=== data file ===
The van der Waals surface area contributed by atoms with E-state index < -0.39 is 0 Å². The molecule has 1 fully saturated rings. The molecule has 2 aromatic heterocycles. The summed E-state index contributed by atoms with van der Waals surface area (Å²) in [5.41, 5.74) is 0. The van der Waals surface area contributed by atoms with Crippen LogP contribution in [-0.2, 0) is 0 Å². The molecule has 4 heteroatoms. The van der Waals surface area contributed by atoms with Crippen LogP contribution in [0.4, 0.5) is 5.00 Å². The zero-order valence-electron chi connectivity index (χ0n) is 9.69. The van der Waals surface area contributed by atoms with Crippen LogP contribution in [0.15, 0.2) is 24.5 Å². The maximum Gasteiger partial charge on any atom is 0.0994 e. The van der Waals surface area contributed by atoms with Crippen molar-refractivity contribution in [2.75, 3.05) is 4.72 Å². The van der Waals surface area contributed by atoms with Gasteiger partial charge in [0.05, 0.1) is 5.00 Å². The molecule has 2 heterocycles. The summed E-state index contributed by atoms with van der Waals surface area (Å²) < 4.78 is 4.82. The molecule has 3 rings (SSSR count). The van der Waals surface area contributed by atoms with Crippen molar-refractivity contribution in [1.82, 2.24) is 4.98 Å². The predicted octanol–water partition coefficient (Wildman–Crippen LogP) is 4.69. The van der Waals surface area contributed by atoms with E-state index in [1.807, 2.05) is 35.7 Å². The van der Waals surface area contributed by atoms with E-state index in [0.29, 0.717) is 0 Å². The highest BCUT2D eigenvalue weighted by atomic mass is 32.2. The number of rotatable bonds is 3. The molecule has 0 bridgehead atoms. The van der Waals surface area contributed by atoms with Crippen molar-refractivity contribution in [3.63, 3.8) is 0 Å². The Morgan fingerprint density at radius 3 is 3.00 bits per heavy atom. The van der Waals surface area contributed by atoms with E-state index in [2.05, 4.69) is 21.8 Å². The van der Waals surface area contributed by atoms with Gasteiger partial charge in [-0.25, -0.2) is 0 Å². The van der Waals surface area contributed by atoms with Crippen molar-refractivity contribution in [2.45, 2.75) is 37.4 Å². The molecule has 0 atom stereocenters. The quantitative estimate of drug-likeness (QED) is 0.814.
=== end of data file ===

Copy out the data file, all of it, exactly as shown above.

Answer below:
The van der Waals surface area contributed by atoms with E-state index < -0.39 is 0 Å². The molecule has 1 fully saturated rings. The molecule has 2 aromatic heterocycles. The summed E-state index contributed by atoms with van der Waals surface area (Å²) in [5.41, 5.74) is 0. The van der Waals surface area contributed by atoms with Crippen LogP contribution in [-0.2, 0) is 0 Å². The molecule has 4 heteroatoms. The van der Waals surface area contributed by atoms with Crippen LogP contribution in [0.4, 0.5) is 5.00 Å². The zero-order valence-electron chi connectivity index (χ0n) is 9.69. The van der Waals surface area contributed by atoms with Crippen LogP contribution in [0.15, 0.2) is 24.5 Å². The maximum Gasteiger partial charge on any atom is 0.0994 e. The van der Waals surface area contributed by atoms with Crippen molar-refractivity contribution in [2.75, 3.05) is 4.72 Å². The van der Waals surface area contributed by atoms with Gasteiger partial charge in [0.05, 0.1) is 5.00 Å². The molecule has 2 heterocycles. The summed E-state index contributed by atoms with van der Waals surface area (Å²) < 4.78 is 4.82. The molecule has 3 rings (SSSR count). The van der Waals surface area contributed by atoms with Crippen molar-refractivity contribution in [1.82, 2.24) is 4.98 Å². The predicted octanol–water partition coefficient (Wildman–Crippen LogP) is 4.69. The van der Waals surface area contributed by atoms with E-state index in [1.807, 2.05) is 35.7 Å². The van der Waals surface area contributed by atoms with E-state index in [0.29, 0.717) is 0 Å². The highest BCUT2D eigenvalue weighted by atomic mass is 32.2. The number of rotatable bonds is 3. The molecule has 0 bridgehead atoms. The van der Waals surface area contributed by atoms with Crippen molar-refractivity contribution in [3.63, 3.8) is 0 Å². The Morgan fingerprint density at radius 3 is 3.00 bits per heavy atom. The van der Waals surface area contributed by atoms with E-state index in [2.05, 4.69) is 21.8 Å². The van der Waals surface area contributed by atoms with Gasteiger partial charge in [-0.25, -0.2) is 0 Å². The van der Waals surface area contributed by atoms with Crippen molar-refractivity contribution in [2.45, 2.75) is 37.4 Å². The molecule has 0 atom stereocenters. The quantitative estimate of drug-likeness (QED) is 0.814.